Communities in Zomba, Mangochi and Phalombe, have just proved right the saying that knowledge is power by converting whatever they learn from Radio Listening Clubs (RLC) to know, claim and defend their rights.
In Zomba Chisi, members of the community were trained and mobilised into RLCs by the Development Communications Trust (DCT), a local non-governmental organisation, to claim and protect their rights. The community which is marooned on Chisi Island on Lake Chilwa, faced hiccups in accessing ARVs for its 500 members who are living positively.
“Our people had to pay K3,400, return ticket from the Island to Likangala Health Centre on the main land, just to collect ARVs on a monthly basis. Some of our people stopped taking ARVs because they could not afford the transport costs,” explains Linly Deliasi, a member of Chisi RLC.
Deliasi concedes that HIV prevalence rate is high on the island due to its fishing business.
“Business people come from as far as Lilongwe and Blantyre to buy fish. They interact with our people thereby increasing the prevalence rate of the virus. Our men and boys also spend time fishing on the lake leaving behind their partners. It’s a dangerous cycle,” she explains.
She says her RLC talked with authorities at Chisi and Likangala Health Centres to allow them access the life-prolonging drugs at their local facility.
But the new arrangement brought with it new challenges as well. Deliasi says that members of the hospital management committee at Chisi demanded K100 from each recipient. The committee members claimed that the money would go towards cost of transport for the one collecting the ARVs from Likangala Health Centre.
“They threatened that if the issue was reported to authorities, they would stop the arrangement. But as RLC members, we stood with our community members and helped them claim their rights. The committee members grudgingly stopped demanding the money and the community is happy,” she says.
Village head Chigwele of the island is proud of the achievements of the RLC saying it has restored dignity to his people especially those affected by the virus.
“People living positively have been subjected to cruelty. As chiefs, we will continue to support the RLCs. We also intend to involve the police and other authorities to help us in this,” Chigwele says.
While in Mangochi, the Lugwena RLC had to fight with the police to claim their right to access maize at an Admarc market. Working under the “Ndi Zathu Zomwe Project”, the community was trained in consumer rights by the DCT.
Ethel Namakhwa of Lugwena RLC explains that Admarc officers cheated them; they sold them six kilogrammes instead of the 10 kilogrammes as per the required ration.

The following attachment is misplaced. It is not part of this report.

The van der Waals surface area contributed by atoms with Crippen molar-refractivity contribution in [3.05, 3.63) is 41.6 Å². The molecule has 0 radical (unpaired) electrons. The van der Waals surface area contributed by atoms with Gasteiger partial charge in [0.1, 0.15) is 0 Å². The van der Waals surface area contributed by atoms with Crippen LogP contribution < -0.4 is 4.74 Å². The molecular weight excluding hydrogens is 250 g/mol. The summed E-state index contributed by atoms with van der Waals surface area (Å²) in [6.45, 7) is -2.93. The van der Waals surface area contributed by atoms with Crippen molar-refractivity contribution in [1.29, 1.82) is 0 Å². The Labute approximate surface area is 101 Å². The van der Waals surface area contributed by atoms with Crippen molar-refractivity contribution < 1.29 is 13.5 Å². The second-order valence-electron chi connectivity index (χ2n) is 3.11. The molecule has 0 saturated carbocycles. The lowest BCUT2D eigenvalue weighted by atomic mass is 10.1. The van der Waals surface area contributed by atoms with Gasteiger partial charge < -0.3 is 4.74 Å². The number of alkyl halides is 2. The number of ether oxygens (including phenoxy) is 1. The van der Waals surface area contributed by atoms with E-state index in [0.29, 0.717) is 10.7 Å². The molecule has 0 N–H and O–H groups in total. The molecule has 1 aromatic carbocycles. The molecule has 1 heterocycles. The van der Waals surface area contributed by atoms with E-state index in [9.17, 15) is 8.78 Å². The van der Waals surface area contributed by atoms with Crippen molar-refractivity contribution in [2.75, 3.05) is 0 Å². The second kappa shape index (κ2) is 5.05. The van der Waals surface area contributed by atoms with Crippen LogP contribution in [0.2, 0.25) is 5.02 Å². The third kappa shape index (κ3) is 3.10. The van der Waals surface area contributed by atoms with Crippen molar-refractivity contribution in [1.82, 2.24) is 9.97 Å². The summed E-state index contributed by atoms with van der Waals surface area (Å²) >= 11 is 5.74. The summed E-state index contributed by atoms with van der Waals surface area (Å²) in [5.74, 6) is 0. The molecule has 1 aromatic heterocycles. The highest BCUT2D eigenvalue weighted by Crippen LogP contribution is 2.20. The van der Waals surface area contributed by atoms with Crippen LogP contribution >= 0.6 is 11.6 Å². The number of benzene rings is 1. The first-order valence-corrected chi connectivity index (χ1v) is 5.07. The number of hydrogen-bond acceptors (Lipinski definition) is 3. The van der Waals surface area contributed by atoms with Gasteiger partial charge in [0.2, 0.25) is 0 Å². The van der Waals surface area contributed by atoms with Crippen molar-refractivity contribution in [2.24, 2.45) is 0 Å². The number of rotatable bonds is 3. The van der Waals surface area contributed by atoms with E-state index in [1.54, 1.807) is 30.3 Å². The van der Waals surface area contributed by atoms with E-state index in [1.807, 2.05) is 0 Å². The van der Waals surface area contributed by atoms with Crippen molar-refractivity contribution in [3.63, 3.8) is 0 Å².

“We went to the market and monitored the situation. We used our own accredited weighing scales to verify Admarc sales and indeed established that the people were being cheated. Police officers guarding the place tried to intimidate us but we told them that we had powers under the [Republican] Constitution and that we pay taxes that sustain the police work,” says Namakhwa, her face beaming with a sense of satisfaction.
She says that the monitoring also revealed that the law enforcers would get 15 out of the 100 bags that were dispatched to the Admarc market.
“After our monitoring, we saw the police officers carrying home two bags of maize. We stopped their vehicle and demanded proof of purchase. They pleaded with us to let them go after a day’s hard-work. We cautioned them and the practice stopped there and then”, says Namakhwa.
And in Phalombe District, DCT empowered five RLCs to demand for inclusive education for their children with disabilities.
Accordiong to Group Village Head (GVH) Mpinda, the project covers areas under Traditional Authorities Chiwalo and Nazombe. Mpinda explained that the Catholic Development Commission (Cadecom) built capacity of RLCs on how they would mobilise the communities towards achieving inclusive education.
“We came up with three main issues: Either teachers had no capacity to train pupils with disabilities or if they had, there were no teaching and learning materials for special needs education. There was also an issue of lack of infrastructure in schools as well as discrimination in the local communities,” explains Mpinda.
The traditional leader says the RLCs organised interface meetings with members of the community. The meetings, he says, saw 60 teachers being trained in special needs education at their local teachers’ development centre.
“As I speak, chiefs are mobilising their subjects to build a resource centre for special needs pupils at Nazombe Primary School because we only have one centre in the whole district. Community leaders also take advantage of every community gathering to highlight issues of inclusive education. We can see change in the attitudes of the community members towards inclusive education,” says Mpinda.
Primary Education Adviser for Nazombe Zone, Abdul Gama, concurs with Mpinda saying “our [teachers’] eyes have never been open on inclusive education as is the case now.”
DCT projects officer, Hassan Nkata, hailed the communities for standing up for their rights.
“We are happy that the communities have embraced issues of rights. The aim is not to make life difficult for anyone but to motivate the communities to take a pro-active role in developing their areas and the nation instead of just waiting for the government alone,” he says.
Nkata hailed the Open Society Initiative for Southern Africa (Osisa) through Cadecom as well as the UNDP through Democracy Consolidation Programme for funding the projects.
As we part ways, GVH Mpinda says: “With this knowledge, we feel so empowered and we shall continue to claim and defend our rights.”
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